Maunakea Spectroscopic Explorer (MSE) is the first of the future generation of massively multiplexed spectroscopic facilities. MSE is designed to enable transformative science, being completely dedicated to large-scale multi-object spectroscopic surveys, each studying thousands to millions of astrophysical objects. MSE uses an 11.25 m aperture telescope to feed 4,332 fibers over a wide 1.52 square degree field of view. It will have the capabilities to observe at a range of spectral resolutions, from R~3,000 to R~40,000, with all spectral resolutions available at all times and across the entire field, and an on-target observing efficiency of more than 80%. With these capabilities, MSE will be able to collect a number of spectra equivalent to an entire SDSS Legacy Survey every eight weeks, but is designed to excel at precision studies of faint astrophysical phenomena.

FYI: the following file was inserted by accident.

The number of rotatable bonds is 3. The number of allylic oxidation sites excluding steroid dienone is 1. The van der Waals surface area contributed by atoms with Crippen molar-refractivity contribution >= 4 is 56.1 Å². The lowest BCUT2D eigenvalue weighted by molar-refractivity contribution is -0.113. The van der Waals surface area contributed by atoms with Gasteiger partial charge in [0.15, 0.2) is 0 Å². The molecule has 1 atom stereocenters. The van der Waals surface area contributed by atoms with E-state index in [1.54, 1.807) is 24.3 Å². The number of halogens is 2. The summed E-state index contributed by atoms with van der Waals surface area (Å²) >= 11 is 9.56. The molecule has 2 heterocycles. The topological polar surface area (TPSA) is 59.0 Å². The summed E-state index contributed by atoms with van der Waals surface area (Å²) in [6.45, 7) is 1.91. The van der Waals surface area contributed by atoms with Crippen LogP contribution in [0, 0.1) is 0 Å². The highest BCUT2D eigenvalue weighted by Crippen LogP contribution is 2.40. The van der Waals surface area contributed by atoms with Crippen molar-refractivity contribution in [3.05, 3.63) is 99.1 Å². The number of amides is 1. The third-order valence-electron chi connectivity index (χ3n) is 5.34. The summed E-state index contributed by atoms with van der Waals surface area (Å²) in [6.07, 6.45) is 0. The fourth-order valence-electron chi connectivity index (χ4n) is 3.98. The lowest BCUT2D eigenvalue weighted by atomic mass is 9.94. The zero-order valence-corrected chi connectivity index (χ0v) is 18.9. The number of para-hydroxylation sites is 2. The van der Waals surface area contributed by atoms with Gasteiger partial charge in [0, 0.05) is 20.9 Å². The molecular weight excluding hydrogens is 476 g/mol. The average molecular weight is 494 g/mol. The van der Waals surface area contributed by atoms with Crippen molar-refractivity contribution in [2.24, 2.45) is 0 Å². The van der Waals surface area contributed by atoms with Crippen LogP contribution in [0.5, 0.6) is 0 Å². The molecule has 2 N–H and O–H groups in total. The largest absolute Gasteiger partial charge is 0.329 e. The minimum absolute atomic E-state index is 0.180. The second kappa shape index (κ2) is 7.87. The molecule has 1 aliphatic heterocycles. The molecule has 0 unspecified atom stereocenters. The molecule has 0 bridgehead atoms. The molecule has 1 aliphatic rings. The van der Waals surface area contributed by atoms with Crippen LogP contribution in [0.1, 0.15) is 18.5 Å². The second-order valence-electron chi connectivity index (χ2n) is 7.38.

MSE and Texas A&M
Texas A&M University has officially joined the MSE project, after participating as an Observer institution for the past year. Texas A&M joins MSE partners Canada, France, Hawaii, Australia, China, and India, and Observers NOAO and a consortium of institutions from the UK.
Texas A&M is represented in the MSE project by Project Scientist Jennifer Marshall, Management Group representative Darren DePoy, Galaxy Formation and Evolution Science Working Group co-lead Kim-Vy Tran, and on the Science Team by faculty members Casey Papovich and Louis Strigari and Mitchell Postdoctoral Fellow Terese Hansen.
Darren DePoy says this transition comes at a great time. “Our contributions to the MSE project to date include support for Jennifer’s role as Project Scientist. We look forward to increased involvement in the technical aspects of MSE through our lab’s instrumentation activities.”
MSE Project Manager Kei Szeto especially welcomes Texas A&M, saying “it is wonderful to see the first transition of an Observer in the project into formal project participation.”